• Richard

        All those are observations, not explanations.

        • Cyberquill

          The curvature of spacetime doesn’t explain its own origin, but it sure explains why we consistently find ourselves pinned to the floor rather than the ceiling.

          • Richard

            ‘fraid not. It complies with certain rigorous conventions in order to describe the observation.

            • Cyberquill

              I see. So if, in addition to the familiar feeling of being pinned floorward by gravity, one day I’m having some extra difficulty rising out of bed in the morning because someone handcuffed me to the bedpost while I was asleep, my being handcuffed to the bedpost would fail to qualify as an explanation for this extra difficulty getting up, but would merely comply with “certain rigorous conventions” that describe the observational effects of being cuffed to the bedpost? 

              If I punctured the tires of your car, would that explain why your car has diminished in height by a few inches, or would my having slashed your tires merely “comply with certain rigorous conventions in order to describe the observation” of your car having shrunk?

              Is there even such a thing as an explanation in Richardland? 

            • Richard

              No. There’s no such thing as an explanation anywhere.  The observations you seek  to describe are more complex than you suggest.

              Explain that.

            • Cyberquill

              Why should I explain what you mean? 

            • Richard

              No need to, CQ. Just read my preceding comments. 🙂

            • Cyberquill

              Yeah, it seems that for you,  an explanation that doesn’t explain everything, including the origin of the universe and the meaning of life, doesn’t explain anything, and is hence unworthy of being termed an explanation.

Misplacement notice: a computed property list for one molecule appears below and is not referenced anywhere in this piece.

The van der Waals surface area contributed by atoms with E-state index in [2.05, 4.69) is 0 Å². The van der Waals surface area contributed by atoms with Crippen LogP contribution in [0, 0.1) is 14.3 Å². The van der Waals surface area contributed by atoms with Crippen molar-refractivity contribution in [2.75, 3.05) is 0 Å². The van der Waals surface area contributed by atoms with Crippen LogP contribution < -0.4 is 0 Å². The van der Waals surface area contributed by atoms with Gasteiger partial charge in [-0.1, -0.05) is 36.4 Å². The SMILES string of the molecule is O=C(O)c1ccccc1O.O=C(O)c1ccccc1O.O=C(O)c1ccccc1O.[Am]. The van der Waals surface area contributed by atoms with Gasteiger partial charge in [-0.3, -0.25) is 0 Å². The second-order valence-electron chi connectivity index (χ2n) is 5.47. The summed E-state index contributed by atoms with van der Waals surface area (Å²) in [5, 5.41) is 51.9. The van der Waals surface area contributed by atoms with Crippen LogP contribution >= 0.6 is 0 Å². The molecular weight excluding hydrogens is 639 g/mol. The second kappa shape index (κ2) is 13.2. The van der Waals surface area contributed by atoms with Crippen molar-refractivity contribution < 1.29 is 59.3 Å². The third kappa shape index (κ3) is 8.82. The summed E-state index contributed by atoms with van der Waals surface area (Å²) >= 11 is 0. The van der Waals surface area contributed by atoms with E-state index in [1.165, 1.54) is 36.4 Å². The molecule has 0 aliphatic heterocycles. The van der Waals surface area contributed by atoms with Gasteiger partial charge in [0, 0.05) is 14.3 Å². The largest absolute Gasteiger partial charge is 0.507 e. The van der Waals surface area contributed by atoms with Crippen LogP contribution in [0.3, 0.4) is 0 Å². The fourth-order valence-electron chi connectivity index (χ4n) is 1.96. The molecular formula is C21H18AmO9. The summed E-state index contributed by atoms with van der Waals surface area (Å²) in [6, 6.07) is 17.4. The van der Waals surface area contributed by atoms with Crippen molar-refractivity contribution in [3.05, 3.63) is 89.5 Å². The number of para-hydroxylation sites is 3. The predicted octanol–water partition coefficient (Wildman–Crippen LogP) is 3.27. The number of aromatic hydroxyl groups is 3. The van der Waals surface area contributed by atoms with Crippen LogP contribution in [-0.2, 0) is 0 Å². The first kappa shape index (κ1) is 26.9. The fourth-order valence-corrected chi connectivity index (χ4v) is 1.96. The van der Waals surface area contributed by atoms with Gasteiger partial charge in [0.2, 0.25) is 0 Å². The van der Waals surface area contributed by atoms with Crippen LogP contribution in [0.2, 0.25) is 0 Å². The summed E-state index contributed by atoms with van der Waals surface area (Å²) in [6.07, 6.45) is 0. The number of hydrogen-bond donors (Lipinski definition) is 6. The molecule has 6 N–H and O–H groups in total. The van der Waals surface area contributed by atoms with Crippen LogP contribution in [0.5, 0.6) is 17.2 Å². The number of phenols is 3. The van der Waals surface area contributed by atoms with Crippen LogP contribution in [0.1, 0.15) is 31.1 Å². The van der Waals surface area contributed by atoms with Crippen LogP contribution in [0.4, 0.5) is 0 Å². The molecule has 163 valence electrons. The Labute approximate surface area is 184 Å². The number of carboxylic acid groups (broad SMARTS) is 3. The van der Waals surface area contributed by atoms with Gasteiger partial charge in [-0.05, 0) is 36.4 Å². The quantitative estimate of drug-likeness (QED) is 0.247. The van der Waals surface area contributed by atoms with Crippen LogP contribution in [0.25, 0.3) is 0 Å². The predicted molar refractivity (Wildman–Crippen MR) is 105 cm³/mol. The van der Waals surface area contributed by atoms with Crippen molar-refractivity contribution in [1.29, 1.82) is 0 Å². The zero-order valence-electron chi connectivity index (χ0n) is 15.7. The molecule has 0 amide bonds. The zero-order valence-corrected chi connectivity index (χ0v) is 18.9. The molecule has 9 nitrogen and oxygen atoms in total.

• Richard

              Not quite, Peter.

              What masquerade as explanations are not explanations at all, only descriptions.

              Mathematics is a language and is used by scientists to describe what goes on in the universe. The universe came first and then the mathematical descriptions. It is a common fallacy that mathematics accounts for the universe. I don’t believe either Newton or Einstein would have subscribed to it. Both worked their descriptions within the parameters which they set themselves, parameters drawn from observation, directly or indirectly. Both remain correct within those parameters. Einstein himself expressed his wonderment at the connection between mathematics and the laws of Nature.

              You recount a mishap with a bedpost. You would never maintain that your words explain the event, only that they describe it. In the same way, the mathematics of Newton and Einstein merely describe. Newton’s mathematics was not displaced by Einstein’s, it’s just that Einstein’s is a description more in accord with observation. Einstein’s description itself may soon be displaced, but that will not invalidate his mathematics. You have the universe on the one hand and Man’s struggle to describe it on the other; if it was of a different form then the descriptions would be different, but the difference would not be explained.